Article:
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A prospective juror for the sentencing of Florida school shooter Nikolas Cruz told the judge she wouldn’t have time for the civic duty — because she’s both married and has a “sugar daddy.”
Parkland gunman Nikolas Cruz pleaded guilty in October to 17 counts of first-degree murder and 17 counts of attempted murder in connection with the massacre.
But the death-penalty trial was delayed after prosecutors said they needed more time to interview the mental health experts who are expected to testify on behalf of the Marjory Stoneman Douglas High School killer.
The three-step jury selection process, which began Monday, is expected to last two months, followed by a four-month trial to determine if Cruz receives the death penalty or life in prison without the possibility of parole.
During the proceeding, Circuit Judge Elizabeth Scherer asked whether she had missed anyone with concerns or questions, courtroom video shows.
“Did you have a question?” she asks one of the prospective jurors, whom she identified as “Miss Bristol.”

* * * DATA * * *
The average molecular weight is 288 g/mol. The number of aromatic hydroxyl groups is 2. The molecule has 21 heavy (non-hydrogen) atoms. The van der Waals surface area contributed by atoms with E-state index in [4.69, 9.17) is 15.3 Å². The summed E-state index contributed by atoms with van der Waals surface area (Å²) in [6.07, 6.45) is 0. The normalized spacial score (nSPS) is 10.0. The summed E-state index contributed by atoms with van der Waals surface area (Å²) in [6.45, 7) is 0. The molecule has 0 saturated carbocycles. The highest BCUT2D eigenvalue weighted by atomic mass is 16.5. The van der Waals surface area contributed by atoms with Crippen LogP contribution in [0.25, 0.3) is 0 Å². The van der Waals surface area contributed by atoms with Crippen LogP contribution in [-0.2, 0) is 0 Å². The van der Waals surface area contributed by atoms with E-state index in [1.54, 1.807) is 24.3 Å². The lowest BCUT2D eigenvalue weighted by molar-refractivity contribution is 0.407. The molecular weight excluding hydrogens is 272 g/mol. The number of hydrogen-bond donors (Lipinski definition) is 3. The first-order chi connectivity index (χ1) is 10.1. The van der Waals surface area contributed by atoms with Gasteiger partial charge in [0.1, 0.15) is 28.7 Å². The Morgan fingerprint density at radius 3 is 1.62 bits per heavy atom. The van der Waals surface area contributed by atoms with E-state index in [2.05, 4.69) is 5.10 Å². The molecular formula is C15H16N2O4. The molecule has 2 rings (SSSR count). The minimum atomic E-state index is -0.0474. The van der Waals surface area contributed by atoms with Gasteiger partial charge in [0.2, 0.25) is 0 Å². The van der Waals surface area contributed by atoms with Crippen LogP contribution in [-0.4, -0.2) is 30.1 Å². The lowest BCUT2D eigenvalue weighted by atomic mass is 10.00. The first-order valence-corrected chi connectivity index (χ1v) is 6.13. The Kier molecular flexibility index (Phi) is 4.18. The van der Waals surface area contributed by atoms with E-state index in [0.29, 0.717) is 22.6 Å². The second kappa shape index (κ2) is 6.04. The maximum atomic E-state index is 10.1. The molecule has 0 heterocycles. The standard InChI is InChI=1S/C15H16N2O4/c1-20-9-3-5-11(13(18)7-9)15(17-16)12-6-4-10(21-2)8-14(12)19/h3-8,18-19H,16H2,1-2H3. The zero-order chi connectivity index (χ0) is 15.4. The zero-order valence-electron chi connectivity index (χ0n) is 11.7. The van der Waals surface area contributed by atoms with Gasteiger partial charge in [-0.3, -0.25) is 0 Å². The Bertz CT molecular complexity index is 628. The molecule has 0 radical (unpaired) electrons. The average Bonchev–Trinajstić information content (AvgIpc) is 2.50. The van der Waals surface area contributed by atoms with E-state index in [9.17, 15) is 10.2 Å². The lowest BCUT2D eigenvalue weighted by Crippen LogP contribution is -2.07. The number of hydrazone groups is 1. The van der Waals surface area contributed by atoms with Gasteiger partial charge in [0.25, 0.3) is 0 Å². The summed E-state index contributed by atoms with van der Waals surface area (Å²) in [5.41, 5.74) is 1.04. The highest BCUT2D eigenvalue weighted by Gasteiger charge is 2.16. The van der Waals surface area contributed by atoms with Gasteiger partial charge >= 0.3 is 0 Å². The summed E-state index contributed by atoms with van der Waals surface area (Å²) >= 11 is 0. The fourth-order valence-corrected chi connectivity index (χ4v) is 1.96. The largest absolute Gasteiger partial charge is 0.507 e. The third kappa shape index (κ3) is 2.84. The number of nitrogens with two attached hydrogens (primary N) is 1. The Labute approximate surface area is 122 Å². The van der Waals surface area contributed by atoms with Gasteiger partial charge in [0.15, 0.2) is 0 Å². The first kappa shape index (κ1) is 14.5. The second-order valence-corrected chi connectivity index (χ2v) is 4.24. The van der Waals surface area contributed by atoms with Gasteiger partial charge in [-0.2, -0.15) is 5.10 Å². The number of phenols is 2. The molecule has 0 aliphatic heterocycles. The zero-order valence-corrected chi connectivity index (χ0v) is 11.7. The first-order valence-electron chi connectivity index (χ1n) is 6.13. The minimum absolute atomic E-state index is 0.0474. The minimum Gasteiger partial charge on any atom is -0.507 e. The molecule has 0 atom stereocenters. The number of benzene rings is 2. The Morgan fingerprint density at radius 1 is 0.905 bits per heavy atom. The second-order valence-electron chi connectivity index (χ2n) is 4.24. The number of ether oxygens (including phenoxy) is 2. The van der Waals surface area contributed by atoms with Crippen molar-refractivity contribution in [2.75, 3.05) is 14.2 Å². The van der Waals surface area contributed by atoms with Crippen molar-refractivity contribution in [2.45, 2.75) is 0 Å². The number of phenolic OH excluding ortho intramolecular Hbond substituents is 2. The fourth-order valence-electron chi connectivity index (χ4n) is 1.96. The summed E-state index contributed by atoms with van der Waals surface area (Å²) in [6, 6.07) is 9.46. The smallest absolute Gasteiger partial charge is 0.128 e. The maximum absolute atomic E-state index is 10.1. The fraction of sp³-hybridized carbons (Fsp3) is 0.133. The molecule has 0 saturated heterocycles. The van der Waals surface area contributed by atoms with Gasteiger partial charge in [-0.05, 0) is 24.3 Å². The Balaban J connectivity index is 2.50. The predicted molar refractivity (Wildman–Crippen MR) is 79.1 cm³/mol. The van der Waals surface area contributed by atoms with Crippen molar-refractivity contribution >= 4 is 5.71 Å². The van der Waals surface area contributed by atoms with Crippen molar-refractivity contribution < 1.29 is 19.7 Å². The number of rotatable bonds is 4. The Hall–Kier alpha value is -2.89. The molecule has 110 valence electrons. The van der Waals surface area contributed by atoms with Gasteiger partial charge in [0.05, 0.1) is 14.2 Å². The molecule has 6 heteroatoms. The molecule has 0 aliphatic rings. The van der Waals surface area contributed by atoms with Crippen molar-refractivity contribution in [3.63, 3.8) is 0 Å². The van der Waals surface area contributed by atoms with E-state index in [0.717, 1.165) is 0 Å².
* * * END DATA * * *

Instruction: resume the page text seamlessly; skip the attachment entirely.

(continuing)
“This is a whole entire month,” the woman replies. “First of all let me clarify myself, July 2nd is my birthday, July 4th is my son, and the 18th is my other son.”
Scherer tells her to slow down.
“Don’t talk too fast, we have to be able to understand … so you said that the July, there’s dates in July that you’re not available? What are those dates?” the judge asks.
“July 7th, July 4th, and July 18th … And again, I need to figure out something. I have my sugar daddy that I see every day,” Bristol answers.
“I’m sorry?” Scherer asks in a deadpan manner as she cocks her head.
“My sugar daddy,” Bristol repeats.
“OK, I’m not exactly sure what you’re talking about but we’ll …,” the judge interjects.
“I’m married, and I have my sugar daddy. I see him every day,” Bristol says.
“OK. All right. Ma’am, we’ll come back to you, OK? Thank you,” Scherer responds.
More than 120 of the first 160 prospective jurors were dismissed — including Bristol, Fox News reported.
Meanwhile, the judge has ruled that the jury will tour the bloodstained, bullet-pocked building where Cruz murdered 17 people on Valentine’s Day in 2018.
Scherer rejected a defense argument that a jury tour of the three-story building is not necessary because there are videos and photos of the crime scene and would only serve to inflame the jurors’ passions.
“The Court finds that a jury view of the crime scene remains useful and proper, even in light of the current posture of the case,” Scherer wrote in a ruling posted Monday.
“The purpose of a jury view is to assist the jury in analyzing and applying the evidence presented at trial,” she added.
With Post wires